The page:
“I want Lugia! You know Lugia, don’t you!?” The McDonald’s cashier only wants to know the order and whether to supersize it, yet my 17-year-old client persists:
“Lugia is a legendary Pokémon that first appears in Pokémon Gold and Silver, appearing on the box art for Silver. Lugia, thought to be the guardian of the sea, resides deep in the ocean floor. It spends most of its time at the bottom of the sea due to its tremendous power, which includes toppling houses by merely flapping its wings and the ability to start storms that can last for over 40 days. It is usually seen near the beginning of storms, and it often uses its wings to calm them. Lugia’s signature move is Aeroblast.”
“But what are you ordering?”
Without skipping a beat, “There’s also Combusken…”
Whether the topic is out of reach because it is too esoteric, not age-appropriate, boring, sex-politics-religion (my clients often say this threesome as one word), or a woman’s age, sometimes the interests of children and adults with ASDs prove to be quite challenging to the audience. If you are like most while reading the above paragraph, you recognized, maybe understood, some of the terms and references; then, your eyes glazed over, either due to boredom or confusion. The individual with ASD often fails to notice your change in countenance. Even in a friendlier environment, monologues of this nature may start without harm and end without amends, as the wait staff, your friends and neighbors, and strangers might attest to.
There is much to learn from these situations, as long as we have a method to both derail and process the interaction. I would wager a guess that processing these situations is not nearly as challenging as stopping them. I recommend creating a plan with the individual before the conversations begin. Using a verbal cue can be very successful. Changing the subject is too subtle, appearing to the individual with ASD that YOU have interrupted him or her, rather than appearing like a polite signal of inappropriateness. Instead, you should be upfront and succinct with a phrase that is recognized, while allowing the saving of face. Something as simple as “time to change the channel” can be very effective if paired with the idea that there are different “channels” (or topics) that are appropriate in different situations and settings. A more subtle approach is a tactile cue, such as a tap on the shoulder or on the leg, that has been predetermined to mean something very specific: “Stop X and talk about Y.”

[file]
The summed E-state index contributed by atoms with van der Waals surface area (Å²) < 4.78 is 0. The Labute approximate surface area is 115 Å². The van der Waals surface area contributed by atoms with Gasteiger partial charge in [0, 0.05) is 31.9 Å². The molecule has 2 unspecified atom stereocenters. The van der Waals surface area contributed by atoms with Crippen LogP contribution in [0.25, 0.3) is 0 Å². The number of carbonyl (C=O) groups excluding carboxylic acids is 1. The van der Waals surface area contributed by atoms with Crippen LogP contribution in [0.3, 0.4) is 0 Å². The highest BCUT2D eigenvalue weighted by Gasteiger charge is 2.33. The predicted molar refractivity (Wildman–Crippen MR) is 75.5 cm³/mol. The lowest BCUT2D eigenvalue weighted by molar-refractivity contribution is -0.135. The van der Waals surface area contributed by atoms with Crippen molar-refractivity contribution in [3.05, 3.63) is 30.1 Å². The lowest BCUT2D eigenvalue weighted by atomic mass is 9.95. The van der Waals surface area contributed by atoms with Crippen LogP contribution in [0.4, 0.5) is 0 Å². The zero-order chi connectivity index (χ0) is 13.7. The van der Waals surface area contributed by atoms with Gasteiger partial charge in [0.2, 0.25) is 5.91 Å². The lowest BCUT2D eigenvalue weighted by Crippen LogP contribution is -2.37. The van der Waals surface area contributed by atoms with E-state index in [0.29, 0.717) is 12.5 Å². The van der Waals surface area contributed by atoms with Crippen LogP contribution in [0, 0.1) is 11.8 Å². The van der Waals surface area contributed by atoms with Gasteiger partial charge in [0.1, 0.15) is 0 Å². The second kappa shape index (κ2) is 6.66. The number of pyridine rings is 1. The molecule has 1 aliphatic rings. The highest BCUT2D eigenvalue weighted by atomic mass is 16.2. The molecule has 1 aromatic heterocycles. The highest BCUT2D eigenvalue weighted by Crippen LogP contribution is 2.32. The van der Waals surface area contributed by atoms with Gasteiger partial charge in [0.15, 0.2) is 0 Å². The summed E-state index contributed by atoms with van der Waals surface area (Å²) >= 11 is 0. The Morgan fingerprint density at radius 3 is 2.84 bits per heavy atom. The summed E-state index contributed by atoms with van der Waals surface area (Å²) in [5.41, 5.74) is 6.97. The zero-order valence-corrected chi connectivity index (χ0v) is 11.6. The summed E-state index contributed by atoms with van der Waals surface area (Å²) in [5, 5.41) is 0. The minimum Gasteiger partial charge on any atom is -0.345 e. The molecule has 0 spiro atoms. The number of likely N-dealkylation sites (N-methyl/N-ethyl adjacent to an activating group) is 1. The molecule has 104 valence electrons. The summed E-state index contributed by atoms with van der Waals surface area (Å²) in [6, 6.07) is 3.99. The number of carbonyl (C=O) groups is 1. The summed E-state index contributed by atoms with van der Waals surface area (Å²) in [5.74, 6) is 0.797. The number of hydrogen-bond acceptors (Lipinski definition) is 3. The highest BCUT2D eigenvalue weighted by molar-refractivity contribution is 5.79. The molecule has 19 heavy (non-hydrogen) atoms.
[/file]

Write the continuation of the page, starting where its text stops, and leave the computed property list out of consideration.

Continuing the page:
If the train keeps chugging, I would recommend that the conversational partner discharge his or her attention by walking away. Again, this strategy is not subtle; walking away is designed to ensure that the individual with ASD recognizes you are not listening (though they do not know why at this point) and that the listener does not continue to placate the situation. If you are wary of such a conspicuous solution, please do not use phrases such as, “This is not the time” or “Not everyone wants to hear about…..” These phrases are vague and begging to be ignored; they are usually verbalized in haste and for the adults to subtly say to the other person, “I’m sorry about this.”
Most importantly, be careful to not inadvertently reinforce the topic and be not afraid to jump in. Feigned interest, such as questions or real attempts to make sense of something that most people could care less about, do only a disservice. There is a fine line between being rude and disrespectful and tolerating a non-preferred topic because the individual with ASD should too. That line widens in public and must be tended to by interrupting and redirecting as soon as possible. If we hesitate, Lugia lives on…